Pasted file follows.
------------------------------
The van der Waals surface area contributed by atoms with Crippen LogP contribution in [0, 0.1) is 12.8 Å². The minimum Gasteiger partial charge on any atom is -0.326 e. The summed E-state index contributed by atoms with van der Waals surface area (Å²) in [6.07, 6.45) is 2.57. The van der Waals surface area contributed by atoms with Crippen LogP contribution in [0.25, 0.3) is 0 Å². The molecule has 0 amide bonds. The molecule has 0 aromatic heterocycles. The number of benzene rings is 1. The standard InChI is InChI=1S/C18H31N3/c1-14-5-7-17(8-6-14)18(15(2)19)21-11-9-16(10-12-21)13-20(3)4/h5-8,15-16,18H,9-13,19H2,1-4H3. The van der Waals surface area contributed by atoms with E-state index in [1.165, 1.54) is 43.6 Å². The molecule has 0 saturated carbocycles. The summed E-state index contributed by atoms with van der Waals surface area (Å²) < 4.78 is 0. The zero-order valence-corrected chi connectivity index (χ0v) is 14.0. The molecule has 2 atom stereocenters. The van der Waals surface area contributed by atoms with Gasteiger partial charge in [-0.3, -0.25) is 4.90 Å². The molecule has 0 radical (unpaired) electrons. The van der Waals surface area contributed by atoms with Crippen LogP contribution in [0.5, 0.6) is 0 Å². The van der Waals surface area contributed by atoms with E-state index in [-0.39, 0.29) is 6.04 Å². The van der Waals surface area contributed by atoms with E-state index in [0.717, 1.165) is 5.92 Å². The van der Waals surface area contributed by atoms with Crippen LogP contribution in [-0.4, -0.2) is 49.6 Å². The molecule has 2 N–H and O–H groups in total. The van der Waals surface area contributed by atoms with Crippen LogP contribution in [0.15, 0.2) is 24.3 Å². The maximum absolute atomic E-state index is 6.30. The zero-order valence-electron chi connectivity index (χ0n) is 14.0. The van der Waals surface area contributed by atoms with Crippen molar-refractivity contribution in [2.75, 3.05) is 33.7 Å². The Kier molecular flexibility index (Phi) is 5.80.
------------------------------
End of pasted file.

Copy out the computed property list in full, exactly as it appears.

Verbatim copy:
The van der Waals surface area contributed by atoms with Crippen LogP contribution in [0, 0.1) is 12.8 Å². The minimum Gasteiger partial charge on any atom is -0.326 e. The summed E-state index contributed by atoms with van der Waals surface area (Å²) in [6.07, 6.45) is 2.57. The van der Waals surface area contributed by atoms with Crippen LogP contribution in [0.25, 0.3) is 0 Å². The molecule has 0 amide bonds. The molecule has 0 aromatic heterocycles. The number of benzene rings is 1. The standard InChI is InChI=1S/C18H31N3/c1-14-5-7-17(8-6-14)18(15(2)19)21-11-9-16(10-12-21)13-20(3)4/h5-8,15-16,18H,9-13,19H2,1-4H3. The van der Waals surface area contributed by atoms with E-state index in [1.165, 1.54) is 43.6 Å². The molecule has 0 saturated carbocycles. The summed E-state index contributed by atoms with van der Waals surface area (Å²) < 4.78 is 0. The zero-order valence-corrected chi connectivity index (χ0v) is 14.0. The molecule has 2 atom stereocenters. The van der Waals surface area contributed by atoms with Gasteiger partial charge in [-0.3, -0.25) is 4.90 Å². The molecule has 0 radical (unpaired) electrons. The van der Waals surface area contributed by atoms with Crippen LogP contribution in [0.5, 0.6) is 0 Å². The van der Waals surface area contributed by atoms with E-state index in [-0.39, 0.29) is 6.04 Å². The van der Waals surface area contributed by atoms with E-state index in [0.717, 1.165) is 5.92 Å². The van der Waals surface area contributed by atoms with Crippen LogP contribution in [-0.4, -0.2) is 49.6 Å². The molecule has 2 N–H and O–H groups in total. The van der Waals surface area contributed by atoms with Crippen LogP contribution in [0.15, 0.2) is 24.3 Å². The maximum absolute atomic E-state index is 6.30. The zero-order valence-electron chi connectivity index (χ0n) is 14.0. The van der Waals surface area contributed by atoms with Crippen molar-refractivity contribution in [2.75, 3.05) is 33.7 Å². The Kier molecular flexibility index (Phi) is 5.80.